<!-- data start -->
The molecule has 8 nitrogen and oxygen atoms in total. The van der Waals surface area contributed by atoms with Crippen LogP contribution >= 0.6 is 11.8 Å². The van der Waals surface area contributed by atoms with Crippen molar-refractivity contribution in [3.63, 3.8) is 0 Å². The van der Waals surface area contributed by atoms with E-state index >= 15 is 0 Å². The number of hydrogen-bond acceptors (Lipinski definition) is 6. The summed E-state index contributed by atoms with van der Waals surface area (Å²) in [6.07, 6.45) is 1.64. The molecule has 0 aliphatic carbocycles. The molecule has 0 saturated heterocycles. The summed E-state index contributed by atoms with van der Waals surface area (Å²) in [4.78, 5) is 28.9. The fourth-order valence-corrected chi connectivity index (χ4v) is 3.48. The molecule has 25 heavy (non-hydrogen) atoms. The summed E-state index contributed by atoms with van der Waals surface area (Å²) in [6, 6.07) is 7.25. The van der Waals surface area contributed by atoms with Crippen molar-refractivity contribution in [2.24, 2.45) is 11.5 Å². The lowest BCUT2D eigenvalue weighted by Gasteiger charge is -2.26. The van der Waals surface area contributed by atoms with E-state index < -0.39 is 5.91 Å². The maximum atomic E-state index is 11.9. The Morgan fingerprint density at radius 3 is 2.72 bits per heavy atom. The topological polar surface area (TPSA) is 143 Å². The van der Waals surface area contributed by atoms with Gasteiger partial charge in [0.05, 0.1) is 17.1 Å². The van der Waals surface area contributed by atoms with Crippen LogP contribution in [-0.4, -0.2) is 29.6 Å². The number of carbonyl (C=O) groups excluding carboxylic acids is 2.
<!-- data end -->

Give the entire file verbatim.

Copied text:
The molecule has 8 nitrogen and oxygen atoms in total. The van der Waals surface area contributed by atoms with Crippen LogP contribution >= 0.6 is 11.8 Å². The van der Waals surface area contributed by atoms with Crippen molar-refractivity contribution in [3.63, 3.8) is 0 Å². The van der Waals surface area contributed by atoms with E-state index >= 15 is 0 Å². The number of hydrogen-bond acceptors (Lipinski definition) is 6. The summed E-state index contributed by atoms with van der Waals surface area (Å²) in [6.07, 6.45) is 1.64. The molecule has 0 aliphatic carbocycles. The molecule has 0 saturated heterocycles. The summed E-state index contributed by atoms with van der Waals surface area (Å²) in [4.78, 5) is 28.9. The fourth-order valence-corrected chi connectivity index (χ4v) is 3.48. The molecule has 25 heavy (non-hydrogen) atoms. The summed E-state index contributed by atoms with van der Waals surface area (Å²) in [6, 6.07) is 7.25. The van der Waals surface area contributed by atoms with Crippen molar-refractivity contribution in [2.24, 2.45) is 11.5 Å². The lowest BCUT2D eigenvalue weighted by Gasteiger charge is -2.26. The van der Waals surface area contributed by atoms with E-state index < -0.39 is 5.91 Å². The maximum atomic E-state index is 11.9. The Morgan fingerprint density at radius 3 is 2.72 bits per heavy atom. The topological polar surface area (TPSA) is 143 Å². The van der Waals surface area contributed by atoms with Gasteiger partial charge in [0.05, 0.1) is 17.1 Å². The van der Waals surface area contributed by atoms with Crippen LogP contribution in [-0.4, -0.2) is 29.6 Å². The number of carbonyl (C=O) groups excluding carboxylic acids is 2.